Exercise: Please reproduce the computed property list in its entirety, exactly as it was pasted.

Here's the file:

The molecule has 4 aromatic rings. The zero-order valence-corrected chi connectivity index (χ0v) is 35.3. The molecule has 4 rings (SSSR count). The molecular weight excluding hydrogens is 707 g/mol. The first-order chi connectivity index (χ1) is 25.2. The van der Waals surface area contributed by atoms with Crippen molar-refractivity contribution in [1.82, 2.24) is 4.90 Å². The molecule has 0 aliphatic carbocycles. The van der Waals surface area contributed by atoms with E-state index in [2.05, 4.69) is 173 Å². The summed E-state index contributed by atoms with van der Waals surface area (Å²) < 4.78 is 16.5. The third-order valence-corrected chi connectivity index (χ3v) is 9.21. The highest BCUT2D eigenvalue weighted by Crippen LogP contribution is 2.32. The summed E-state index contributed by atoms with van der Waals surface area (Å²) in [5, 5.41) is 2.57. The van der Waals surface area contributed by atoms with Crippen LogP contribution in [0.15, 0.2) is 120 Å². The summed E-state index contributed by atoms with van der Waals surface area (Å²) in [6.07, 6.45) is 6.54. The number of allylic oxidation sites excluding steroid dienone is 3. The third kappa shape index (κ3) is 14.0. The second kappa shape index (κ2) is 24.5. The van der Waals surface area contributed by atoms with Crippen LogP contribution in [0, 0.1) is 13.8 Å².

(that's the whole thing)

The molecule has 4 aromatic rings. The zero-order valence-corrected chi connectivity index (χ0v) is 35.3. The molecule has 4 rings (SSSR count). The molecular weight excluding hydrogens is 707 g/mol. The first-order chi connectivity index (χ1) is 25.2. The van der Waals surface area contributed by atoms with Crippen molar-refractivity contribution in [1.82, 2.24) is 4.90 Å². The molecule has 0 aliphatic carbocycles. The van der Waals surface area contributed by atoms with E-state index in [2.05, 4.69) is 173 Å². The summed E-state index contributed by atoms with van der Waals surface area (Å²) < 4.78 is 16.5. The third-order valence-corrected chi connectivity index (χ3v) is 9.21. The highest BCUT2D eigenvalue weighted by Crippen LogP contribution is 2.32. The summed E-state index contributed by atoms with van der Waals surface area (Å²) in [5, 5.41) is 2.57. The van der Waals surface area contributed by atoms with Crippen LogP contribution in [0.15, 0.2) is 120 Å². The summed E-state index contributed by atoms with van der Waals surface area (Å²) in [6.07, 6.45) is 6.54. The number of allylic oxidation sites excluding steroid dienone is 3. The third kappa shape index (κ3) is 14.0. The second kappa shape index (κ2) is 24.5. The van der Waals surface area contributed by atoms with Crippen LogP contribution in [0, 0.1) is 13.8 Å².